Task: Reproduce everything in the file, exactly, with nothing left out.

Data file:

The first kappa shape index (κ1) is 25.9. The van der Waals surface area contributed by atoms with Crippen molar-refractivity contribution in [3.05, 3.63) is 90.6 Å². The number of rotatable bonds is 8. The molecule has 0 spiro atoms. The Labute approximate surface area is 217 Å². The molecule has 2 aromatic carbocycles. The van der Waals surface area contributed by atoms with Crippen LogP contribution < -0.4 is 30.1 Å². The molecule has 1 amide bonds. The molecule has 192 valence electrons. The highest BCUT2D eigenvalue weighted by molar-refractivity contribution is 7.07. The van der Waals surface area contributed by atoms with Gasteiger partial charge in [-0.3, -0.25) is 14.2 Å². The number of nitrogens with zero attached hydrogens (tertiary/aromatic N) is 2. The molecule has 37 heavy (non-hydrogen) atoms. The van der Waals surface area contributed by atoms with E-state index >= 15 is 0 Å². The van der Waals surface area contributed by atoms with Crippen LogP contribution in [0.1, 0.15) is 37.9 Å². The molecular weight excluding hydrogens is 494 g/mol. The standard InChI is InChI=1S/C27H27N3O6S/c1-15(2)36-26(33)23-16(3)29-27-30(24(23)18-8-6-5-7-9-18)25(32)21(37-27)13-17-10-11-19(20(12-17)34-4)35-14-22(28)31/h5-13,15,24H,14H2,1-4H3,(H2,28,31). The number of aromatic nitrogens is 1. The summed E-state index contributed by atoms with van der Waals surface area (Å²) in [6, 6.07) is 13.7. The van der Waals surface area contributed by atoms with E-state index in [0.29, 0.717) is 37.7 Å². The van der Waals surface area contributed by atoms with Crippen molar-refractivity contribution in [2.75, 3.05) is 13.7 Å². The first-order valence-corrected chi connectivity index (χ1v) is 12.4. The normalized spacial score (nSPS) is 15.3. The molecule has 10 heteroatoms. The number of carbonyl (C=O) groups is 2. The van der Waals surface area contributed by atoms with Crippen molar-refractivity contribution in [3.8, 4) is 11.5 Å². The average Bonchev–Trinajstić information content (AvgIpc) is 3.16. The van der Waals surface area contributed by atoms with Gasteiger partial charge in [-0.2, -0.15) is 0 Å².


The first kappa shape index (κ1) is 25.9. The van der Waals surface area contributed by atoms with Crippen molar-refractivity contribution in [3.05, 3.63) is 90.6 Å². The number of rotatable bonds is 8. The molecule has 0 spiro atoms. The Labute approximate surface area is 217 Å². The molecule has 2 aromatic carbocycles. The van der Waals surface area contributed by atoms with Crippen LogP contribution < -0.4 is 30.1 Å². The molecule has 1 amide bonds. The molecule has 192 valence electrons. The highest BCUT2D eigenvalue weighted by molar-refractivity contribution is 7.07. The van der Waals surface area contributed by atoms with Gasteiger partial charge in [-0.3, -0.25) is 14.2 Å². The number of nitrogens with zero attached hydrogens (tertiary/aromatic N) is 2. The molecule has 37 heavy (non-hydrogen) atoms. The van der Waals surface area contributed by atoms with E-state index >= 15 is 0 Å². The van der Waals surface area contributed by atoms with Crippen LogP contribution in [0.1, 0.15) is 37.9 Å². The molecular weight excluding hydrogens is 494 g/mol. The standard InChI is InChI=1S/C27H27N3O6S/c1-15(2)36-26(33)23-16(3)29-27-30(24(23)18-8-6-5-7-9-18)25(32)21(37-27)13-17-10-11-19(20(12-17)34-4)35-14-22(28)31/h5-13,15,24H,14H2,1-4H3,(H2,28,31). The number of aromatic nitrogens is 1. The summed E-state index contributed by atoms with van der Waals surface area (Å²) in [6, 6.07) is 13.7. The van der Waals surface area contributed by atoms with E-state index in [0.29, 0.717) is 37.7 Å². The van der Waals surface area contributed by atoms with Crippen molar-refractivity contribution in [2.75, 3.05) is 13.7 Å². The first-order valence-corrected chi connectivity index (χ1v) is 12.4. The normalized spacial score (nSPS) is 15.3. The molecule has 10 heteroatoms. The number of carbonyl (C=O) groups is 2. The van der Waals surface area contributed by atoms with Crippen molar-refractivity contribution in [3.8, 4) is 11.5 Å². The average Bonchev–Trinajstić information content (AvgIpc) is 3.16. The van der Waals surface area contributed by atoms with Gasteiger partial charge in [-0.2, -0.15) is 0 Å².